The Priceline Group will consider various strategies to further its priority of increasing its lodging supply. The reason? The more choice, the better the conversion rates of lookers into bookers. When people tell you Airbnb won't ever get into selling hotel rooms, then consider the lessons Priceline has learned about adding rooms.
This was interesting talk from a company, the Priceline Group, which announced a few weeks ago that it will acquire the Momondo Group for $550 million.
Speaking Monday during the company’s fourth quarter earnings call, his first as Priceline Group CEO, Glenn Fogel said the company sees adding supply as an ongoing key part of its growth strategy and that doing it organically, without the distraction of acquisitions, is particularly advantageous.
“We look at a lot of potential deals and we are careful about it,” Fogel said, referring to mergers and acquisitions. He said the company will be prudent about pulling the trigger on large deals going forward.
One issue in doing big acquisitions to increase lodging supply is the difficulties in tying in all those properties of various types into the Groups assorted brands and this can be yeoman’s work.
The Momondo acquisition isn’t a large deal for the Priceline Group with its $80 billion market cap, and it technically does not involve adding bookable lodging inventory in the sense that Fogel was talking about. Instead, it involves adding supply that is searchable.
Regarding “distractions,” Fogel didn’t mention Expedia but it was clearly at least one of the companies that he was referring to. Expedia acquired Travelocity, Wotif, Orbitz Worldwide and HomeAway in 2015, and saw its growth slow in 2016 as Expedia stumbled in integrating Orbitz Worldwide and its brands onto Expedia supply and technology platforms.
The Priceline Group didn’t make any major acquisitions in 2016 although it did have to take a write-down of its 2014 acquisition of dining-reservations platform OpenTable. So maybe the difficulties of the acquisition dynamic were very fresh in Fogel’s mind.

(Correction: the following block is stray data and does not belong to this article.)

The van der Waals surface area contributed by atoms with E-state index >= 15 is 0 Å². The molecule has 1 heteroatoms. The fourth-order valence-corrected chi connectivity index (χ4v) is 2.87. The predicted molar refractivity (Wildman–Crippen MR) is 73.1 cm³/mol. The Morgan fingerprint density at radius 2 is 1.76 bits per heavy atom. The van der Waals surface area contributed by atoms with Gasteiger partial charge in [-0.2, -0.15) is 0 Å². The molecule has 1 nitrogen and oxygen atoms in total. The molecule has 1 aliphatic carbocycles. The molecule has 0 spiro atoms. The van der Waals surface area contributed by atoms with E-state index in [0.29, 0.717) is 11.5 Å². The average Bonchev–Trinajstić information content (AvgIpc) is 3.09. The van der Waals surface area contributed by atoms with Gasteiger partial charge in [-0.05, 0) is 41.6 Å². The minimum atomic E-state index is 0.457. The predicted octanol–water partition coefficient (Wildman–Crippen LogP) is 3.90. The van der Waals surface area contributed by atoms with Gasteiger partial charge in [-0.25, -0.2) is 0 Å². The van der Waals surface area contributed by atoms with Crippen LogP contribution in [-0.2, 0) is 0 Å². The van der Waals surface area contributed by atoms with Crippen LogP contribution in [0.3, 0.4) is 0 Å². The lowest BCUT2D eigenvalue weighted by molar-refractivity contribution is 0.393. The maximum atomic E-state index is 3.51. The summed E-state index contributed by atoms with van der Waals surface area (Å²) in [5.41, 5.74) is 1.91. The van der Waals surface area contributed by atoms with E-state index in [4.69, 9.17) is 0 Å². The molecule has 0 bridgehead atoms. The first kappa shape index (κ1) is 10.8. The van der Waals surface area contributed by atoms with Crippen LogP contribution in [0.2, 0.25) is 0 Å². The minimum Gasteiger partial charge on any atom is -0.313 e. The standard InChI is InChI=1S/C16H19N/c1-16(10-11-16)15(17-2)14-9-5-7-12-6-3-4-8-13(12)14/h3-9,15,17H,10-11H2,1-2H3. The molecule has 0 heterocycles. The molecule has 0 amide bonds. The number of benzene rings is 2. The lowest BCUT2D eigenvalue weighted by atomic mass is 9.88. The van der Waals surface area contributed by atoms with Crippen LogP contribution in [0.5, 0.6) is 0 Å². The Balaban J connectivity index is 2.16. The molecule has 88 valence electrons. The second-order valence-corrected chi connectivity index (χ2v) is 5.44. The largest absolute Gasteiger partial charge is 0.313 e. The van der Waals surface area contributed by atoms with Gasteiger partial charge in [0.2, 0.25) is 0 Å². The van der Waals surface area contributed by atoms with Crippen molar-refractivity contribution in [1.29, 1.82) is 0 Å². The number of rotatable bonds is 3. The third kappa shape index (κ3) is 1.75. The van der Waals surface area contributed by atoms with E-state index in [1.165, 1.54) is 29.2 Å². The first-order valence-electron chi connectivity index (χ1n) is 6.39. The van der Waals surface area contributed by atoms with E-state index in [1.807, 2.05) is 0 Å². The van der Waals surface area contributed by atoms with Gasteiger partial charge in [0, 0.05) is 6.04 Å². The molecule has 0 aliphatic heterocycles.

In the fourth quarter of 2016, Priceline’s room nights climbed 31 percent year over year — the highest growth spurt since the first quarter of 2014. Net income in the fourth quarter grew 34 percent to $674 million on $2.3 billion in revenue, a 17.4 percent increase.
All of this took place without buying a big company to add to the lodging stockpile.
Instead, in 2016 the Priceline Group added supply largely organically through the efforts of its sale organization. Its mainstay Booking.com brand added more than 289,000 properties last year, a 33 percent leap. Booking.com now counts 1.15 million hotels, apartments, vacation rentals and other lodging types.
The company wants to highlight that it features 591,000 instantly bookable vacation rentals, a mark that grew 49 percent in 2016, although Airbnb probably has double that quantity. Fogel said Priceline may begin marketing the fact that its vacation rental are available to consumers without them having to pay the booking fees that companies such as Airbnb charge.
On the looming Momondo Group acquisition, which Priceline officials expect to close in 2017 after securing regulatory approvals, Priceline Group CFO Daniel Finnegan said it would be “modestly” accretive to non-GAAP earnings per share in 2018.
The Momondo will join the Kayak brand portfolio and it is expected to help Kayak in Europe in competition with Skyscanner and others.
Asked about the future of metasearch brands such as Kayak, Fogel said it’s clear that consumer increasingly like to use such comparison-shopping sites. He said it can become a much bigger business for the Group, which does not intend to force consumers to book their travel in a prescribed way.
Said Fogel: “This will be determined by what the consumer wants, not what we want.”
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Photo credit: Priceline Group's Glenn Fogel speaking at a conference in November 2016, a month before being appointed Group CEO. BTO / Flickr